That’s why I’m encouraging some basic civil disobedience and suggesting that everyone upload this video all over the internet. The communications industry doesn’t want us to see the harm its technology is causing? Let’s put it everywhere then. (See the addendum at bottom for information regarding radio frequency and microwave harm.)

This is the second time Demasi has landed herself in hot water by attempting to carry out genuine journalism and objective reporting in the lamestream media. The first time she was slapped on the wrist for a 2013 2-part episode of Catalyst (“Heart of the Matter”) wherein she dared to suggest that, just maybe, cholesterol-lowering drugs are being over-prescribed. Really? Ya think? The show also questioned links between cholesterol and heart disease. (In fact, cholesterol-lowering drugs are proving to be one of the all-time medical cons.) The managerspeak from the ABC’s “review” of that episode is staggering:

“Although the program did not explicitly endorse the unorthodox view, the language used by the reporter tended to add weight to the contrarian argument

“In our view, the program could have done a better job of teasing out the mainstream perspective to leave audiences better informed.”2(emphasis added)

Additionally (and unsurprisingly), Demasi also compiled a report about anti-depressants which conveniently never saw the light of day: it was forbidden from being aired after “concerns were raised inside the ABC”, according to Media Watch.3

Heaven forbid that we articulate anything but the mainstream perspective! Goodness me, people will explode in the street! Cannibals will feast on our flesh and the four horsemen of the apocalypse will herald the Lord’s imminent fiery wrath! (Also, failing to adhere to the mainstream viewpoint kills babies, you know.)

ABC you are absolutely pathetic, and this kind of behaviour is exactly why awakening people are turning the TV off in droves.

Why is truthful reporting unacceptable in the lamestream media? Does industry have its talons in the “venerable” ABC? *shock! horror!* Surely not!1

Naughty, naughty, Dr. Demasi. That should teach you for trying to sneak one (make that three!) past the Thought Police.

Just be a good little shill/sellout and toe the line like the others, okay?

Addendum: Adverse Health Effects of EM radiation, Wifi, and Smart Meters

For the addendum see:

A new opinion article:
Bron 2:
28 juli 2016

en een vervolg:
Bron 3: .

En de meest recente informatie:

ABC's Catalyst staff to be sacked and weekly TV show format scrapped
Bron 4:
30 okt. 2016

The ABC’s Catalyst program is to lose its weekly slot and its 11 staff – including the suspended presenter Maryanne Demasi – made redundant under a radical plan which has been approved by the ABC board.

Under the plan the in-house magazine-style program will be replaced by 17 one-hour science specials, mainly from the independent production sector.

But senior ABC program makers have warned that ditching the weekly half-hour program and disbanding the science unit would lead to a dumbing down of science programming and effectively kill off Australian science on television.

Demasi has been on leave since a review of her Wi-Fried? program – which linked Wi-Fi and mobile phones with health risks including brain cancer – was found to have breached the ABC’s impartiality guidelines.

The discredited program was the second Catalyst story by Demasi to be found in breach of the ABC’s editorial policies and to be removed from the website. In 2013 Demasi kept her job despite an editorial breach for a program about statins.

An internal management review, commissioned in the wake of the Demasi breaches, has now recommended that the entire weekly program be axed along with its presenters, producers and researchers.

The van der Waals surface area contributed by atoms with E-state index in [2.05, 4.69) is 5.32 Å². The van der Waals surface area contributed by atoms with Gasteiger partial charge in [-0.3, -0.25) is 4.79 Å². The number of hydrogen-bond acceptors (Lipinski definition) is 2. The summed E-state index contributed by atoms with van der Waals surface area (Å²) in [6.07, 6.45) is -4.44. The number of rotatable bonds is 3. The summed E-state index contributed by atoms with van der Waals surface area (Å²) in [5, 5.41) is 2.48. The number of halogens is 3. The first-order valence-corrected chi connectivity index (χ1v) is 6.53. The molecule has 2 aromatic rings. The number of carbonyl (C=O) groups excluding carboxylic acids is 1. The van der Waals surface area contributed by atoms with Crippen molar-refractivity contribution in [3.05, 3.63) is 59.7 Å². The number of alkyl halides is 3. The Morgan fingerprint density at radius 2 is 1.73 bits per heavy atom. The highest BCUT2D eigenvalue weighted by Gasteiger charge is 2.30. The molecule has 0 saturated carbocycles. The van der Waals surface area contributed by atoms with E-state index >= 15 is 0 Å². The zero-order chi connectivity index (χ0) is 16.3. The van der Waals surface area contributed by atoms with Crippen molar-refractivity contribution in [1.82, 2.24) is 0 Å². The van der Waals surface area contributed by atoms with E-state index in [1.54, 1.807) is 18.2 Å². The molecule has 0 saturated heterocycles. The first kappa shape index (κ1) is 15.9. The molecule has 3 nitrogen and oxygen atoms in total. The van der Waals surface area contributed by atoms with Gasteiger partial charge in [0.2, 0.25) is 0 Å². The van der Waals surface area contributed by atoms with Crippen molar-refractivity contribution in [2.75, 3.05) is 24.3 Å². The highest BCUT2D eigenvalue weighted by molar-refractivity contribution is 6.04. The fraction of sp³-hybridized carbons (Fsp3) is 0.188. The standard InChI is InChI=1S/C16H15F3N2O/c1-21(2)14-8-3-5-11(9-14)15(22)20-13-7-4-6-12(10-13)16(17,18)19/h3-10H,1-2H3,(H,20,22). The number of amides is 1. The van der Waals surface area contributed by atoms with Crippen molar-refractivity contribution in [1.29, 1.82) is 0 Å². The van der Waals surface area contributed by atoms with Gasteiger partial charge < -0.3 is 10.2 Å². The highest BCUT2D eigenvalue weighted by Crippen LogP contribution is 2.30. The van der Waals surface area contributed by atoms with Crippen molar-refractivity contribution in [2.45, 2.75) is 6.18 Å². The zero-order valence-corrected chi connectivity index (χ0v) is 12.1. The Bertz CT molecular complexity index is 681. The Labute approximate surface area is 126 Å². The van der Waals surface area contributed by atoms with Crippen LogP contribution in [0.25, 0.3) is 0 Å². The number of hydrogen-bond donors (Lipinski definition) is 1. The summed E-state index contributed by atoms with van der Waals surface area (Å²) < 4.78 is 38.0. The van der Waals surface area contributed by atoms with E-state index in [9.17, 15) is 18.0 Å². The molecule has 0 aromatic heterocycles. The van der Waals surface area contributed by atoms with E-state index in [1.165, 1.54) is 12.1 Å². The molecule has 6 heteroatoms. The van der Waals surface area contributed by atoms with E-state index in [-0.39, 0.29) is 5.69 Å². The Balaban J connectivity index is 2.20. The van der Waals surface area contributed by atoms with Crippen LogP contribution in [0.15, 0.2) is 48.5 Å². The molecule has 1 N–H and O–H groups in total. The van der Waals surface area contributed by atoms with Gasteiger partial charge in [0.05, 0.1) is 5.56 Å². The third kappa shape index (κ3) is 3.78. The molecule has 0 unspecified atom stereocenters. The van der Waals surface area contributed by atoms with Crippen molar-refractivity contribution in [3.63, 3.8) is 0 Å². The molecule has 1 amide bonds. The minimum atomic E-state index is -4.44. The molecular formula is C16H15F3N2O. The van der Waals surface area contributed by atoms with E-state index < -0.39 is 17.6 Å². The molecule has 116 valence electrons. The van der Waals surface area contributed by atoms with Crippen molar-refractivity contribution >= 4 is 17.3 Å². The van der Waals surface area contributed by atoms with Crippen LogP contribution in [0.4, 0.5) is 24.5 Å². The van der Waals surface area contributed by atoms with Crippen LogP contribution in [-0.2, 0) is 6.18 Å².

Senior program makers and independent producers claim that middle management has “absolved itself” of any responsibility for the the lack of editorial control at Catalyst that led to the two programs being cleared for broadcast.

Of the plan to air hour-long documentaries under the Catalyst name, ABC program makers say science lends itself to short-form content that can bounce off the news. Under the longer format, they say, the Australian element would be severely watered down.

“By doing this you are saying the ABC TV stops covering science effectively,” one senior ABC program maker told Guardian Australia. “Seventeen in-depth stories a year wouldn’t cover Australia science. If you stop doing short-form journalistic science then you’re not covering science anymore.

“There are very, very few science stories that survive an hour of television. There are only a few topics like that. A lot of them to do them well require an overseas focus rather than an Australian focus.

The Catalyst staff include the experienced presenter Graham Phillips, who has been a reporter on the ABC science programs Catalyst, Quantum and Hot Chips, and Jonica Newby, who has twice won Australia’s premier science journalism prize, the Australian Museum Eureka prize for science journalism.

The plan to shake up the ABC’s science coverage, based on the BBC’s Horizon model, was approved by the board after a recommendation from television management including the director of television, Richard Finlayson, and the head of factual, Steve Bibb.

The report into Catalyst was written by the departing ABC executive Brendan Dahill before he left to be the chief executive of Keogh Films, which produces Struggle Street.

An independent producer told Guardian Australia the plan was unworkable on the relatively small budget the ABC was offering the private sector. She saidcommissioning 17 one-hour science specials had not been properly costed and would never work.

“They have specifically decided not to do any ‘investigative’ films and want lightweight stuff,” she said.

The independent report on Wi-Fried? concluded: “The cumulative effect of the inadequate signposting for the audience; the selection and lack of context in the scientific papers referenced in or underpinning the program; the prominence given to views challenging the scientific consensus; and the findings for accuracy all unduly favour the unorthodox perspective that wireless devices and Wi-Fi pose significant health risks.”

A spokesman for the ABC confirmed that Catalyst was under review. “The ABC can confirm Catalyst will be part of the ABC schedule in 2017 and acknowledges the importance of the program for the scientific community and audiences in general,” he said.

“The ABC consistently reviews programs at the end of each year to ensure it maintains its commitment to audience needs and expectations. After more than 15 years ABC Television is reviewing Catalyst’s format and production model. ABC management will respond to that review in due course.”